February 6, 2011

The "Endangered Element" Periodic Table

From Chemistry World:
'The periodic table is a thing of real beauty to chemists but we are staring at the possibility of not being able to access parts of it,' says Mike Pitts, of the UK's Chemistry Innovation Knowledge Transfer Network.

Pitts and his colleagues have compiled an 'endangered element' periodic table where red elements are under 'serious threat' of becoming unavailable in less than a century. Helium is marked red, as are the semiconductor staples gallium and indium. Meanwhile, the rare earth metals rank near the top of most 'critical' lists. 

Last October, China started building the world's biggest off-shore wind farm in Bohai Bay, a few hours from Beijing. The country is constructing wind farms on an unprecedented scale - surely good news given its insatiable appetite for coal. But each megawatt of power a wind turbine generates requires up to one tonne of rare earth permanent magnets. The elements used in the magnets - neodymium, dysprosium and terbium - are in short supply and the west is in danger of losing access to them as China's domestic needs soar.
Unfortunately, the green future of the UK and much of Europe also relies heavily on wind turbines rich in rare earths. And it's not just green technology that is under threat - many of our everyday electronic items, from iPhones to LCD televisions, depend on the same critical elements. . . .

Western governments are awakening slowly to the threat of losing access to key elements and expert panels in the EU and US have published lengthy reports. Critical raw materials for the EU, published in 2010, identified 14 raw materials and metal groups, including all of the rare earth and platinum group metals, as well as antimony, beryllium, cobalt, fluorspar, gallium, germanium, graphite, indium, magnesium, niobium, tantalum, and tungsten. The expert group that compiled the report would like to see 'policy actions' to make recycling more efficient and is keen to promote research into recycling 'technically challenging' products.

There's currently an imbalance between the rate at which we're using materials and recycling,' says Pitts. 'We are making the elements economically unrecoverable. You get concentrations of metals in waste streams that are higher than the ores they are coming from.'

The rare earth elements (REEs) - the fifteen lanthanides, plus scandium and yttrium - are being consumed at alarming rates, partly to feed our obsession with the latest must-have technology. 'The real gift of the rare earths has been miniaturisation,' says Jack Lifton, who runs a US consultancy called Technology Metals Research. Rare earths like neodymium and dysprosium are used to make small, lightweight, and incredibly strong magnets. From military high-tech gadgets to headphones, magnetic jewellery clasps and magnetic toys, the rare earths have brought huge benefits.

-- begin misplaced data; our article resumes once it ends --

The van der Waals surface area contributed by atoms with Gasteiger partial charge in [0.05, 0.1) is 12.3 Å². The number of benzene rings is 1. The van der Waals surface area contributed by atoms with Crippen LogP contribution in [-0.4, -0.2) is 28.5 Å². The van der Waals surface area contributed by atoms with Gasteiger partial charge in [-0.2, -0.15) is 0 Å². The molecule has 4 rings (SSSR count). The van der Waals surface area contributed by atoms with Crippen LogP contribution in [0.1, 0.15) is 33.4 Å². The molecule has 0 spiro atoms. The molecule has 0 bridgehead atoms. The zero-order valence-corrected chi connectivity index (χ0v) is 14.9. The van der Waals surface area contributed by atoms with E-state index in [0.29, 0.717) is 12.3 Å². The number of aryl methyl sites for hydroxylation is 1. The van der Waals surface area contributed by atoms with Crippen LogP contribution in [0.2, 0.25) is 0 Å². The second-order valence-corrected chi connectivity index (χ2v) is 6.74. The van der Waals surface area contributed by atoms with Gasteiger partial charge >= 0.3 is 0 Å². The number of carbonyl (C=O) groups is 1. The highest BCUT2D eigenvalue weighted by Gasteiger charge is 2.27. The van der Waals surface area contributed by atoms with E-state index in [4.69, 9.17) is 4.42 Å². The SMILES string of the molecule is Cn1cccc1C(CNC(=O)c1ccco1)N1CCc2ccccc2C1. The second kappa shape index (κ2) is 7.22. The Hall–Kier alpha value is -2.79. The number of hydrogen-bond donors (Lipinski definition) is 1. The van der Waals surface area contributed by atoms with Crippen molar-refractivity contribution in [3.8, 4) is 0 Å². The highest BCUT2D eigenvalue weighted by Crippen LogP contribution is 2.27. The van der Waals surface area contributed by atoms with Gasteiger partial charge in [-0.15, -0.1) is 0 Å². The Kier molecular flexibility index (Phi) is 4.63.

Many green technologies are heavily dependent on the REEs, especially wind turbines and hybrid cars; each Toyota Prius hybrid car is reported to contain as much as 1kg of neodymium in its motor and 10-15kg of lanthanum in its battery.

Although the metals are not all that rare, they are only found - lumped together - in particular regions of the Earth's crust. Their similar chemical properties make them difficult and expensive to separate from one another. Not only are they becoming harder to mine but the few nations that do mine them are clutching their precious resources ever tighter.

China has 37 per cent of the world's accessible reserves, according to the British Geological Survey (BGS), followed by the former Soviet Republics that make up the Commonwealth of Independent States, then the US and Australia. But China supplies about 96 per cent of the world's REEs, according to the BGS. In recent years it has started to cut rare earth exports and is expected to limit exports to finished products, according to the US Government Accountability Office (GAO).

Lifton is alarmed by the slow pace with which western governments are dealing with the supply situation. 'These metals are not used for their structural value - they are used for their unique electrical and magnetic properties and there is no substitute for them,' he says.

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